This is a short guide to demographic data items, as used in mapping. Two sections shown after the map illustration on this page explain "Universe" data items, show the categories of demographic data items, and a guide to 'array variables'.
This page contains information any trained demographics data salesperson would tell you in a pre-sales conversation, and some information they might not mention.
The term 'demographics' is a shorthand term for 'population characteristics'.
Demographic info is used to decide where to locate new stores, or other commercial activity. Demographics of a vicinity can be used to evaluate an existing store.
There is really just one geographic data item: 'vicinity', or 'nearness.' How many people are near a location, and what are their characteristics?
One type of vicinity info that a business needs can be expressed as a question. "How close are people to my store?" If the business has customer records, they can calculate the distance to their store, and treat this distance as a demographic variable.
If the business does NOT have customer records, they can calculate the distance from their store to nearby geographic data containers such as Scan/US MicroGrids or Census blocks, and use this distance information to build a "gravity" or "attraction" model.
Demographic datasets carry all different kinds of income: median income, average income , per capita income , disposable income , aggregate income , household income by age of head of householder. Having so many types of income is a consequence of an effort to represent income in one single most-useful number.
Data from actual sales is often closely held by each sales organization and, when available, is not matched to the households in a vicinity. A much-sought ratio of "leakage", the amount of store sales in area compared to the amount of consumer purchases, is difficult to obtain, and, when obtained, is not easily verified unless YOU are the store selling both locally and remotely, and can compare the same-items-sold.
Survey data from a large panel — 64,000 in the case of Simmons uses for Simmons Profiles, and around 100,000 in the case of the BLS diary survey that Scan/US uses for its Scan/US Consumer Spending Potential — form the two most-widely used sets of consumer spending demographic data items. The Simmons data, at $200 per variable, is more expensive because it is more product-specific, and because the survey is conducted by a private company rather than a government agency.
Either way, it can be useful to know what people say they have typically spent in the past, on particular items or categories of items. A full range of data items is available in the Scan/US Consumer Spending Potential database.
In this database, there are two data items for each merchandise line: one covers the per-household expenditure, per year, for the data item. The other data item is the aggregate expenditure of all the households in the area, for that data item.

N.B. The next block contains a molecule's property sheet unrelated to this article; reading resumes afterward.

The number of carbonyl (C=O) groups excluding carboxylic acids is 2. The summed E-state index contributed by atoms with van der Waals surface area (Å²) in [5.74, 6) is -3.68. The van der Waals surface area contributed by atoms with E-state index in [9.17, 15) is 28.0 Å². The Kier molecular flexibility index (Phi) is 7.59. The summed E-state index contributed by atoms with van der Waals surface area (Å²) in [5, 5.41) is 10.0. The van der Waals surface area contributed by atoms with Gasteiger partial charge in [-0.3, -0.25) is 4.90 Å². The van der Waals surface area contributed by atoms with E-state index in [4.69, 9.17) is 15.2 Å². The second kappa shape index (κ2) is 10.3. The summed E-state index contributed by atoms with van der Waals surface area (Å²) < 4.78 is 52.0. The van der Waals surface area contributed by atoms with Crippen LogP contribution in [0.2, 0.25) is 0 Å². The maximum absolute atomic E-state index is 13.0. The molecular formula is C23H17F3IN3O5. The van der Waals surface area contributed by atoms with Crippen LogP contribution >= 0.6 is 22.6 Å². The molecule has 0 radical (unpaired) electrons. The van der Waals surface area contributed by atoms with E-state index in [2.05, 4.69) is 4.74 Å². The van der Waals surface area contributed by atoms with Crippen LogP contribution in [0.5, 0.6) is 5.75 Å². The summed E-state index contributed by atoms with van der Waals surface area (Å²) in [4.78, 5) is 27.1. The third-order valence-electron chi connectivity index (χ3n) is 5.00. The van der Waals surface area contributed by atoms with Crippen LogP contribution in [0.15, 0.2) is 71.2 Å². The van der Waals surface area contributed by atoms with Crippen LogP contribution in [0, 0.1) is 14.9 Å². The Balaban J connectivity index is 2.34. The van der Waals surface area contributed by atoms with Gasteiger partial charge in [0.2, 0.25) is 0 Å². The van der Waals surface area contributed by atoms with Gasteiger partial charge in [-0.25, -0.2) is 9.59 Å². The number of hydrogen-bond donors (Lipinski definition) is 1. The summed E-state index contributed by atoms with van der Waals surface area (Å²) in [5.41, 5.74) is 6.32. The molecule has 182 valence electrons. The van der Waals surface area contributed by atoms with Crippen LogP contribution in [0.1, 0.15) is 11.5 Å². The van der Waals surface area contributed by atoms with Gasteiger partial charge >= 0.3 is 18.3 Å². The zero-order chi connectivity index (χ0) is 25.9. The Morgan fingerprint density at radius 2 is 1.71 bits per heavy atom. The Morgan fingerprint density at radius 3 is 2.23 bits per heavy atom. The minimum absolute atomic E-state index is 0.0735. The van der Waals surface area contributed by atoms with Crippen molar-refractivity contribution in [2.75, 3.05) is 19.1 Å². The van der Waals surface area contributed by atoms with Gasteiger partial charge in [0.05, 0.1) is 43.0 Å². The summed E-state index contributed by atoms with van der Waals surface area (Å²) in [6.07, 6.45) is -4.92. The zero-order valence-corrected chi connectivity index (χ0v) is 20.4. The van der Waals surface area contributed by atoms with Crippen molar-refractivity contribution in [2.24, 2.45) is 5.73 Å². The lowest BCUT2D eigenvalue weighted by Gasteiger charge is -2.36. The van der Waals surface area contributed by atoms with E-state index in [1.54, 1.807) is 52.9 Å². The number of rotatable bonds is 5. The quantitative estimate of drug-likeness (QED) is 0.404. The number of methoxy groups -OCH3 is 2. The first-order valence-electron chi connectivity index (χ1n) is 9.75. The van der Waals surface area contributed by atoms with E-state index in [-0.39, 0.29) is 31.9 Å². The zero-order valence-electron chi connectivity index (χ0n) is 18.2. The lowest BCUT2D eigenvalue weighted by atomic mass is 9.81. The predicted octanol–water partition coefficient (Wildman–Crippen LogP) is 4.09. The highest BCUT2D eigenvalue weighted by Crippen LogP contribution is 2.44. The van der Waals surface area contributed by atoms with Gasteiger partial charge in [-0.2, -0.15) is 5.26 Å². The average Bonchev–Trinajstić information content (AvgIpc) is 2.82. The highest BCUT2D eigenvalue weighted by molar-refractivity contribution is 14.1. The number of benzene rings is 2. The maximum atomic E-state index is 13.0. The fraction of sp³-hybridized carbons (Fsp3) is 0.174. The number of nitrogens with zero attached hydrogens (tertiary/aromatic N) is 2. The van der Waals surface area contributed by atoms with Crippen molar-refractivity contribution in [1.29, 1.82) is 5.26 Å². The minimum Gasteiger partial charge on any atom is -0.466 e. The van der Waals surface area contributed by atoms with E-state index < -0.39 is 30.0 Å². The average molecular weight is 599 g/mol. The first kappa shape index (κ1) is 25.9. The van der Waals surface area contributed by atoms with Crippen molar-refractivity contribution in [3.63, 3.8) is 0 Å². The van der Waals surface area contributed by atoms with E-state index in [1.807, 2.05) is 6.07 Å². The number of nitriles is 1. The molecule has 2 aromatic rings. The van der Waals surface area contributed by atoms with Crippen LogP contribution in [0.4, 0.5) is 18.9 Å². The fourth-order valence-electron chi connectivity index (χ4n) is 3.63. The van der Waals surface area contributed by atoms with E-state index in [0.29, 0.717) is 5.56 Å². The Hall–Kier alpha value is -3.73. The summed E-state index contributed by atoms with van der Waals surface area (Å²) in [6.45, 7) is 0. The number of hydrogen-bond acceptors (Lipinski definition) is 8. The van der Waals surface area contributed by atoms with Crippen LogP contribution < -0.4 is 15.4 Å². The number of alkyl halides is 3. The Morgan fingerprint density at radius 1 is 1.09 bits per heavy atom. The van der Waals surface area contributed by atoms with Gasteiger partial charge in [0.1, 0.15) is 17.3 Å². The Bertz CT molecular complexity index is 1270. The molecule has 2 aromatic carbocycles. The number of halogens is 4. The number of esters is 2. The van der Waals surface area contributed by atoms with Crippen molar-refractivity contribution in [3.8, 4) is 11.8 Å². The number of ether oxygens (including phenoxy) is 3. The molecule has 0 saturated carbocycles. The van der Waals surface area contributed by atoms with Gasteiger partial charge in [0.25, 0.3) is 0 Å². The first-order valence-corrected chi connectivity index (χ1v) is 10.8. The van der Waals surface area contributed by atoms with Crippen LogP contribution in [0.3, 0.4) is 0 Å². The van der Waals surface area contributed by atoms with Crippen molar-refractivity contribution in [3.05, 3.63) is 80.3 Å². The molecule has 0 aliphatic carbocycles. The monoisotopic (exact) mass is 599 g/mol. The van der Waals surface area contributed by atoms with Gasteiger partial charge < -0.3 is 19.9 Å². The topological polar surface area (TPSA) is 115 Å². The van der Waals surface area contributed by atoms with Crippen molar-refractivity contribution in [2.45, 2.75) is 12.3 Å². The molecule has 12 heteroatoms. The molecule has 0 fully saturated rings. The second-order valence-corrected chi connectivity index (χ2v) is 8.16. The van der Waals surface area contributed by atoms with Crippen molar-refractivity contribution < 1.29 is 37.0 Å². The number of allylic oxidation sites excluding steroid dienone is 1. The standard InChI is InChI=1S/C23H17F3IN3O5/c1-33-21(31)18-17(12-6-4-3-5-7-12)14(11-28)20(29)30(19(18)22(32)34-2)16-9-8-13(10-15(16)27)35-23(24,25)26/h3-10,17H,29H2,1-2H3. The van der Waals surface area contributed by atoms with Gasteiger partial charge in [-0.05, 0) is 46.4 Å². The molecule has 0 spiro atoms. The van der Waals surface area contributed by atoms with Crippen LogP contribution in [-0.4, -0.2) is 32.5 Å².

Shown above – 2010 ZIP codes superimposed over Scan/US 2010 MicroGrids
The total population is broken down by age, by sex, and by race, and whether in households or in group quarters
The 115 million households in the US are are either family households ( 76 1/2 million) or nonfamily households (38.78 million).
The characteristics of each type differ as to size, and other characteristics.
Housings units are vacant (12.05 percent), owned (58.98 percent) or rented 28.97 (percent)
The population 16 and over is the universe of the labor force status: whether in the Armed Forces, civilian employed, civilian unemployed, or not in the labor force.
The population 25 and over is the universe variable for the level of education reached by the population.
Inevitably, questions may arise about the exact meaning of terms such as 'income,' 'race', 'linguistic isolation,' or even 'household.' Here is a dictionary guide to demographic terms, as used in Census demographics databases.
The Census Bureau's extensive categorization of multiple types is simplified to White, Black, American Indian/Alaskan Native, Asian, Hawaiian/Pacific Islander, and "other" or "multiple" races. Hispanic is carried as a separate category, since you can be Hispanic and any of the above.
The Detailed demographic update has a 12-age-range array showing percent Hispanic population. The Detailed Update database shows 18 age ranges for the population, males, and females, AND a 21-"range" array for the 1st 21 years.
Income arrays are the number of households falling into each income range.
The Detailed Demographic Update carries 16- and 26-income range arrays for household income, disposable income, family income, and nonfamily income, while the Demographic Update carries only the 16-range arrays
Housing units by tenure (owned or rented)
Level of education is shown for the population of 25 years and older.
The Demographic Update database has an array of 5 levels, while the Detailed Demographic Update has two arrays, one showing 5 levels, and one showing 7, with the 7-range array also showing counts for the population with less than a ninth-grade education, and those with the Associate degree.
In the Demographic Updates, employed are shown where they live. Labor force status is shown for the population of 16 years and older, with categories of civilian employed, civilian unemployed, in the Armed Forces, or not in the labor force at all.
In the business databases, employees are shown where they work, by business type, by occupation, and by whether site-based or field-based.
Other useful arrays are: Household size (4 or 7 ranges), families by type(6) and nonfamilies by type(6).